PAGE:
After years of struggling to compete with lower-cost Chinese counterparts, European telecommunications companies Nokia and Ericsson stand to win big from the U.S.-China trade war, CNBC’s Jim Cramer argued Wednesday.
“These once-beleaguered companies now have a chance to win the race for 5G supremacy,” he said on “Mad Money.” “Their equipment might be more expensive than what the Chinese can make. Sometimes I think a lot of people would say it’s even lower quality. Actually, I think the majority might say that. But you better believe neither Sweden nor Finland are pressuring their companies to spy on their customers.”
Which stock wins out? Cramer thought both companies’ most recent earnings reports were solid, with Ericsson delivering strong sales and a bullish outlook for the year ahead and Nokia issuing good headline numbers. And even though Nokia’s stock dropped on what some saw as weak outlook for the first half of 2019, Cramer didn’t agree with the move.
“The truth is Nokia’s stock soared higher when Ericsson posted good numbers the week before, and stocks that run up into earnings tend to sell off even on strong numbers. Now, Nokia’s American shares are at $6.05, which, to me, is crazy,” he said. “I prefer Nokia here, both because it’s too cheap here and because it has a better portfolio of end-to-end solutions. I have not recommended Nokia since 1997.”
Click here for Cramer’s full take.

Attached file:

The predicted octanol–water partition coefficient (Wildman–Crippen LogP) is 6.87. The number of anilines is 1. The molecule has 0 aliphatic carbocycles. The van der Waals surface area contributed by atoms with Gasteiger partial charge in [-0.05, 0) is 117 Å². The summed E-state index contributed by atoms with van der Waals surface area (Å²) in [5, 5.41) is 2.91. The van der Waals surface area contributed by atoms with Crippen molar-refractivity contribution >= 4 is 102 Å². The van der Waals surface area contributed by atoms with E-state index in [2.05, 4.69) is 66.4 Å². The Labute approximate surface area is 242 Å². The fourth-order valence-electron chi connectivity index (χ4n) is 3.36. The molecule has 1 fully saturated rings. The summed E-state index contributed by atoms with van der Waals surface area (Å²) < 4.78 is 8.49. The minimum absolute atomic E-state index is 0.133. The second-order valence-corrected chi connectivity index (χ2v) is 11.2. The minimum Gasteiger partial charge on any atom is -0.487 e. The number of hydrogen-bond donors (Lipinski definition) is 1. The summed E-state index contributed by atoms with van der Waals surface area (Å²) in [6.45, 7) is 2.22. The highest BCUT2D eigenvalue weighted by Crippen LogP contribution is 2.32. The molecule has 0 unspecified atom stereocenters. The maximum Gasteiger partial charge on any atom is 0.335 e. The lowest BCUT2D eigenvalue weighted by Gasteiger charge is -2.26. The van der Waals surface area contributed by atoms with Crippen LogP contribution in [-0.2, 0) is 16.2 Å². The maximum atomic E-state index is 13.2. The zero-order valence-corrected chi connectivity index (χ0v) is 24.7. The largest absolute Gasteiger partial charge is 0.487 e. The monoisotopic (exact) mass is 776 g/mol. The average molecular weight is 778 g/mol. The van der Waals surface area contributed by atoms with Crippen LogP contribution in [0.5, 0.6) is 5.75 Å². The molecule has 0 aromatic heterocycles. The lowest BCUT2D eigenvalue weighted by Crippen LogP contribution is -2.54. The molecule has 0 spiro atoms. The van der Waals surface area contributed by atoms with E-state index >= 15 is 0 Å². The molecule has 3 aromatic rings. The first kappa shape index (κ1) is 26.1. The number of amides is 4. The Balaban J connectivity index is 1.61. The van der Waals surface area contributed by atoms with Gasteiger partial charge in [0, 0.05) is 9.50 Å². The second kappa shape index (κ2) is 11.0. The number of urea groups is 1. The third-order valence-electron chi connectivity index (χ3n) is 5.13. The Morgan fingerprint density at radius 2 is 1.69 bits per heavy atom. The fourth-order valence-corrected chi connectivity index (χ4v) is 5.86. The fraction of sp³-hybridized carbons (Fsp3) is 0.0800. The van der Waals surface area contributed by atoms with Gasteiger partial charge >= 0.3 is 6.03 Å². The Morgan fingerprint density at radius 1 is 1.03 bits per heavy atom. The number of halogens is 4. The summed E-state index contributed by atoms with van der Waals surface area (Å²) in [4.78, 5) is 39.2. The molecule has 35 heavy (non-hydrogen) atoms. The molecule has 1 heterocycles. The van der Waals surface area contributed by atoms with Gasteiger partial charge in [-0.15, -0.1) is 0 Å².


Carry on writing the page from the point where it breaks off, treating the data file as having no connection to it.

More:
The decline in shares of Centene after its much better-than-expected earnings report stumped even its Chairman and CEO, Michael Neidorff, he told Cramer in a Wednesday interview.
“I used to think, ‘The market’s irrational.’ This one I don’t understand,” Neidorff said on “Mad Money.” “Every number was solid, no noise in the quarter, no noise in the year, executing superbly.”
Shares of Centene lost 1.03 percent overall in Wednesday’s trading session. Part of the weakness could’ve been tied to President Donald Trump‘s State of the Union address, the CEO said, citing his “policy, not politics” refrain.
“We have all kinds of ideas and an active Washington office promoting things that are good public policy,” he told Cramer. “It’s all about access, high-quality care, lower cost. That’s what we’re focused on.”
Click here to watch Neidorff’s full interview.
Five semiconductor companies are in a prime position to benefit from the rollout of 5G, the fifth generation of wireless communication that telecom companies are racing to implement, Cramer said Wednesday.
“If you’re a semiconductor company with 5G exposure, this is your moment,” he said after Skyworks Solutions, an Apple supplier that fits that description, surged over 12 percent intraday after delivering its quarterly earnings results.
Skyworks’ surge was so strong that it lifted shares of other chipmakers involved in 5G, including Intel, Qualcomm, Broadcom, and Xilinx, all of which stand to benefit from the rise of 5G, Cramer said.
And while he preferred the stock of Skyworks to its peers because of its low price tag and the company’s focus on 5G, he said investors “can make the case for all five.”